Starry "mountains" appear in Lunar Cusps

Crater Rims Illuminated by Lunar Sunrise: These points of light beyond the sunlit cusps of the Moon look like solitary peaks lit by a low Sun, but they are not. They are probably higher elevations of portions of crater walls protruding above the surrounding lunar terrain which consequently catch sunlight. I regularly check the cusps of the illuminated Moon for these features and on Mar 11, there appeared one of the brightest examples I have seen. There are several additional fainter spots as well I count at least 5.

While there are isolated mountains on the Moon that can catch the rays of the rising sun, they are usually found in maria in the northern hemisphere (Mt. Pico, Mt. Piton, Teneriffe Mtns, etc). There are no lava plains with isolated mountains on the southern polar regions of the Moon. In the south, the Moon presents a profile that is much more rugged than in the north with crater piled on to of crater and only low mountains in crater centres. I tried to determine which feature might be producing these effects from a detailed lunar map and there is more than one candidate but they are all craters and no isolated mountains.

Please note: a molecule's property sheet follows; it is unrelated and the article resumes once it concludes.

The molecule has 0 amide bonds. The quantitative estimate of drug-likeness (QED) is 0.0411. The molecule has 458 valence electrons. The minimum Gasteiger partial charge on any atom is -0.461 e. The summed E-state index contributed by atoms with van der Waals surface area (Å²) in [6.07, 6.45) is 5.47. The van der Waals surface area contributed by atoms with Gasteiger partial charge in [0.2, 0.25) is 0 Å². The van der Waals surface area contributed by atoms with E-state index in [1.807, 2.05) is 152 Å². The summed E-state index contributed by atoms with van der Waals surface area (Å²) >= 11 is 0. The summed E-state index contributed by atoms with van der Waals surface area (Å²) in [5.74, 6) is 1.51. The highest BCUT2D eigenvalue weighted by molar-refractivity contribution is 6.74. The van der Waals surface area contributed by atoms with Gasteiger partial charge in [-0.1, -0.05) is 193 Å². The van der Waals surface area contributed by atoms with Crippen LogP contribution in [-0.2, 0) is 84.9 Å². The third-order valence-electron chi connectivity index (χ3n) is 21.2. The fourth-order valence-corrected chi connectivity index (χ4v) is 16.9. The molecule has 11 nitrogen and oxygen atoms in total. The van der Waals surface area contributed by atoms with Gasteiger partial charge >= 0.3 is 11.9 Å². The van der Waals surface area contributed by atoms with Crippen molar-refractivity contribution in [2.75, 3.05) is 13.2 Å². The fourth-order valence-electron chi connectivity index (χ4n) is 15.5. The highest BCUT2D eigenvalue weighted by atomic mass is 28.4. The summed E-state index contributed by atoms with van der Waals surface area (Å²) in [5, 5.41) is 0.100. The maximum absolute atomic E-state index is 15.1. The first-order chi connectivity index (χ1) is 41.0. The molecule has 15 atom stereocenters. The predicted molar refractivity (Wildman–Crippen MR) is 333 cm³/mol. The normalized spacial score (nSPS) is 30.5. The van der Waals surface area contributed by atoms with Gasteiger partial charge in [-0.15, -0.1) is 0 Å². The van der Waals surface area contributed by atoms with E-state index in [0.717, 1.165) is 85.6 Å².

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Celestron EdgeHD 9.25” with Canon 60Da at prime focus, foc.len. 2350 mm, f/10. The FOV of this scope is just a bit too small to get the entire Moon in a single frame. This was a 2 second shot at 640 ISO and shows Tycho dimly glowing with earthshine.

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This image is a pair of images taken at the same time that have been stitched together to give the entire crescent. Both cusps are interesting but only the southern one (lower left) had the sunlit “peaks” the brightest showing up as a faint dot in this image at the lower left. This image was taken with same equipment but was only 1/20 s to avoid over-exposing the details of craters on the sunny surface. Mare Crisium is the largest circular structure at the widest part of the crescent. Lots of interesting detail was visible in the telescope views along the terminator. Both images Ⓒ John Hlynialuk